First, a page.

De Luna sells harps that make it easy and inexpensive to learn to play; they are called harpsicles (see above) and come in bright colors like bubble gum and grape. They only cost $295; her other harps go as high as $3,200. “Playing a harp has its challenges,” she says, “but if it’s in tune, it sounds nice no matter what you do.” For more information, visit www.delunaharps.com.
There is an elite club based in New Hampshire called the Century Club. To join, you have to brave 100 mph winds on the rooftop viewing deck of the Mt. Washington Observatory. According to the Observatory Web site (www.mountwashington.org), you have to do it “without falling over or holding on to anything for support. On a calm day such a stroll takes merely a minute or two. In 100 mile per hour winds, the walk becomes a potentially dangerous adventure which can last up to 20 minutes before arriving back at the Observatory tower door. Add an icy deck into the equation, and completing this feat becomes quite an accomplishment. Membership in the Century Club is unofficial.”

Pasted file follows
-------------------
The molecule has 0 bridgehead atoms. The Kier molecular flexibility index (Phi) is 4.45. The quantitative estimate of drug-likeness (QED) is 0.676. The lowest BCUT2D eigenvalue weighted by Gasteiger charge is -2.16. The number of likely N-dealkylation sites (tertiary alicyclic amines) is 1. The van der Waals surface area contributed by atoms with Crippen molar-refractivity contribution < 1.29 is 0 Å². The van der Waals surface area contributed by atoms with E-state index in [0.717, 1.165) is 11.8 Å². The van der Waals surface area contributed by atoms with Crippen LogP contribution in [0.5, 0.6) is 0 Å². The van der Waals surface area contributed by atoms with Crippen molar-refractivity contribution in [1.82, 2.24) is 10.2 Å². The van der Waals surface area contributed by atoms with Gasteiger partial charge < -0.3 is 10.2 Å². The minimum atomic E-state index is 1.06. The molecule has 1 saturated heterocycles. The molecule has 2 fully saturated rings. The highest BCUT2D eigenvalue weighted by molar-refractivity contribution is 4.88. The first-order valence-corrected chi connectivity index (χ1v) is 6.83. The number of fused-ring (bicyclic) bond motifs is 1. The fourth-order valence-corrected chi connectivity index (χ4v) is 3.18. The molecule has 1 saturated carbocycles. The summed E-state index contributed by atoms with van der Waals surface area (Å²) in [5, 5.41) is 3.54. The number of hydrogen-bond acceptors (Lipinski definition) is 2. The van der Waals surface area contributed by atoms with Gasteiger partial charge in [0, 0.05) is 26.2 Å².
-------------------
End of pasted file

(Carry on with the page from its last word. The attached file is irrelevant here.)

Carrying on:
Lancaster to Franconia
A scenic ride along the upper Connecticut River ends with fields of blooming lupines and White Mountain views.
By Barbara Radcliffe Rogers
Leave Lancaster on Route 135 south, which turns sharply just before the Mt. Orne Covered Bridge across the Connecticut River. The double-span truss bridge was built in 1911 to replace another that was destroyed in a logjam in 1908. This section of the river was filled with logs every spring, carrying them from the northern forests to lumber mills and shipping centers on the spring melt-off.
Route 135 follows the river closely, past farms that take advantage of the rich soil deposited by floodwaters. At Dalton, a long iron rail bridge crosses the river and, almost under it, is a put-in popular with canoe and kayak paddlers. This is in the middle of a 125-mile stretch of flat water, one of the longest and most scenic stretches of easy river paddling in New England.
Below the village center of Dalton the road climbs to the side of the steep valley wall, still following the river, but from a considerable height. About 7 miles south of Dalton village a lane to the right, signposted for a boat launch, leads down to the river, where alongside a scenic put-in are riverside picnic tables.